Firm To Fund Model School in Minneapolis
The Minneapolis school district has received corporate support to establish a model school that will test the effectiveness of several school-reform concepts.
The General Mills Foundation has approved a $350,000 grant to help fund the tuition-free academy, which will experiment with such practices as smaller classes, closer school-parent relationships, and more decisionmaking by teachers.
The academy, which will open at an existing school site next fall, eventually will serve about 200 kindergarten to 6th-grade students representing a cross-section of the city's population.
A primary goal of the new school is to provide more "eyeball-to-eyeball contact" between teachers and students, said Lawrence H. Sawyer, director of government relations for the General Mills Foundation.
To encourage that personal engagement, he said, the program will eliminate remedial programs that pull children out of the regular classroom and will hold pupil-teacher ratios to 14 to 1. The district's average is 25 to 1.
Teachers will play a greater role in decisions on school policies and finances, and in turn will be held accountable for student performance, Mr. Sawyer said. In addition, they will each have phones at their desks and answering machines at home to encourage contacts with parents.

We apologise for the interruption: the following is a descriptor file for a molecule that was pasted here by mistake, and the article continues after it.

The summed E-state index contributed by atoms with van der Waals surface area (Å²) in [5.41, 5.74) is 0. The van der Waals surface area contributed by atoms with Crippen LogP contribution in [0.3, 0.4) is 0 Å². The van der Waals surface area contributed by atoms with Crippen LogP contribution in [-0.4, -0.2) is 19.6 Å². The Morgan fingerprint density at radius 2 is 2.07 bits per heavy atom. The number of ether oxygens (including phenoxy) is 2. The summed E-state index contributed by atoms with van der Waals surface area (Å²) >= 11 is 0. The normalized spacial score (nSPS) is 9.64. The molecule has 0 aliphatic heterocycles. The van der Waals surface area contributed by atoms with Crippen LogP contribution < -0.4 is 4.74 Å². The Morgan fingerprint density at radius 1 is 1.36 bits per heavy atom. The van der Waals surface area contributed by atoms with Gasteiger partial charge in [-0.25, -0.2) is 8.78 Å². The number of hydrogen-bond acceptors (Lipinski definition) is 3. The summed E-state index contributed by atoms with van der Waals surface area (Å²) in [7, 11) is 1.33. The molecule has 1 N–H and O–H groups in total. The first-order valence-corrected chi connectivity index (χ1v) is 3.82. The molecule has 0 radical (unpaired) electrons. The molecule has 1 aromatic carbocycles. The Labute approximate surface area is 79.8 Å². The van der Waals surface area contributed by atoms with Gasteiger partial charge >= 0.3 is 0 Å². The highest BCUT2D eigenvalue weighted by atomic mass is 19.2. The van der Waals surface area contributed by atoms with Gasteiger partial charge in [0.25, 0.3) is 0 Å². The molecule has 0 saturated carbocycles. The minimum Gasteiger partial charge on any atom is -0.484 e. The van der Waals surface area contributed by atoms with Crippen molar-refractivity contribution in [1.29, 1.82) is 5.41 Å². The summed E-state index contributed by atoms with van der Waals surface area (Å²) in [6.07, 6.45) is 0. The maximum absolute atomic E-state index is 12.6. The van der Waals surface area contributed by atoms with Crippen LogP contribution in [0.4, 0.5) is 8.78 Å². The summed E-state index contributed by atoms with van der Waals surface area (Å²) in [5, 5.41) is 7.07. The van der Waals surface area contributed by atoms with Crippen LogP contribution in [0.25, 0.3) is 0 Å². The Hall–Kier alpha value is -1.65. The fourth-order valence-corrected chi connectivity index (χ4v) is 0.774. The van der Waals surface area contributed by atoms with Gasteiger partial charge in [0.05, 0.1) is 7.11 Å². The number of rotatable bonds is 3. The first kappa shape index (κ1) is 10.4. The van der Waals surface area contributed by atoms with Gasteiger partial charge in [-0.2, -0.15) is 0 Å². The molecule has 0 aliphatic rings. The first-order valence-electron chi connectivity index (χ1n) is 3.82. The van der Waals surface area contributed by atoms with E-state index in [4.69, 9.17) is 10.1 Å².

The project, one in a growing number of business-backed efforts to encourage reform, is similar to an experimental school being launched this year by a Chicago businessman and several corporate sponsors.
Mr. Sawyer said he began explor8ing the idea for such a school in Minneapolis after talks with educators convinced him that current compensatory efforts were not meeting the needs of a growing number of low-income students in the district.
The proposal was "challenging and innovative enough to make it interesting to the General Mills board," he said.
The idea won the support of Richard R. Green, the district's former school superintendent, as a way to give reform principles "a formal test in a contemporary setting," said Jan L. Witthuhn, administrative assistant to the acting school superintendent, William C. Phillips.
Ms. Witthuhn said some members of the school board, which approved the academy on a 4-3 vote last month, questioned whether it was fair to lower class sizes at the academy while asking otherel10lschools to endure overcrowding.
But she said school officials and teachers were sold on the "commonsense appeal" of smaller classes and more teacher control. The school's design also reflects, she said, "frustration with the pull-out model," which draws children with learning problems out of regular classes to work with specialists.
By substituting generalists for specialists, Mr. Sawyer noted, the school will be able to implement lower ratios at no extra cost. When start-up expenses are factored in, he said, the school's projected $553,000 cost in the first year roughly parallels the cost of educating 200 students at a typical Minneapolis school.
But Patricia E. Scott, the board's chairman, said members who opposed the proposal questioned whether special-education students could receive appropriate services and whether the shared decisionmaking structure would accomplish the school's goals.